Students may also want to consider providing consent to allow the secure disclosure of their tax information to be automatically provided to the Department of Education and their federal student loan servicer each year to recertify their enrollment in an IDR plan, Conway adds, because it can impact adjustments to their monthly payment amount.
This can also save you time and energy since you won’t have to manually provide details on your income or family size each year. You will always be notified when your payment amount changes.
Revisit your loan payment amount, interest rate and balance
While your first monthly bill will contain the amount due, your loan servicer may notify you sooner. You can also check your account on your loan servicer’s website.
In most cases, your interest rate will remain the same, but if, for example, you consolidated your loans during the payment pause, it may change. Your loan servicer’s website will contain these details on your dashboard, along with your loan balance.
Confirm your autopay enrollment details
If you were previously enrolled in autopay before the payment pause and wish to resume those automatic payments, you’ll need to confirm your autopay enrollment with your student loan servicer. Make sure your linked bank account has sufficient funds to cover the loan payment.
Remember, if you are enrolled in autopay, your loan servicer will automatically withdraw your monthly payments from your bank account, ensuring your online payments are made on time. You will also pay less in interest each month. You can enroll in autopay on your loan servicer’s website.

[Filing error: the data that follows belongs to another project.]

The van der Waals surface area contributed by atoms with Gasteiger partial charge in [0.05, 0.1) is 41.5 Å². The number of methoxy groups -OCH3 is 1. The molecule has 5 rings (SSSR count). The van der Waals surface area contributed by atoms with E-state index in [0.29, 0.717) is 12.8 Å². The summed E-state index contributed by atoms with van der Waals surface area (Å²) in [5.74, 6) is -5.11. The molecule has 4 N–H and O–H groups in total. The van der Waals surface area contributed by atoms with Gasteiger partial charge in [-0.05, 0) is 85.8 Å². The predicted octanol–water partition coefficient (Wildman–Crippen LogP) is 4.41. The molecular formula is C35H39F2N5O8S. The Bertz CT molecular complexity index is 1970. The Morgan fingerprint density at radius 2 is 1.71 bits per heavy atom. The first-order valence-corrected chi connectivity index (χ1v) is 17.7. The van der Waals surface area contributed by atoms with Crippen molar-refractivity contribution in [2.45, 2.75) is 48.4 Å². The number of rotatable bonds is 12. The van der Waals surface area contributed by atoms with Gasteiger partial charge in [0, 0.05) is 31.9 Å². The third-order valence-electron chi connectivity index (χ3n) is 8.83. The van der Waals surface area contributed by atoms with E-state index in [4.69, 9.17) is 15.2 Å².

A tip for those new to federal loan repayments
If you graduated during the COVID-19 pandemic, you may have yet to make your first federal student loan repayment. Nevertheless, your first payment will be due in October 2023 unless you graduated recently and are in a grace period. (Direct Subsidized and Direct Unsubsidized Loans have a six-month grace period following graduation, but not all federal loans have one.)
Set aside some time now to double-check your contact information on StudentAid.gov and with your federal student loan servicer, and review your loan details and payment method to ensure on-time payments. Doing so now is like studying for a test: It helps make the big day go a little smoother.
Responsible borrowing at University of Phoenix
Navigating the world of loans, scholarships and grants can feel overwhelming, but if you use the principles of responsible borrowing, your pathway might become a little clearer.
Simply put, responsible borrowing is taking out loans for only what you need. You may be offered more, but anything you borrow today has to be paid back — with interest — tomorrow.
As always, it’s best to explore grants and scholarships before you apply for a loan.
Learn more about federal student aid on the University of Phoenix website and PhoenixConnect blog!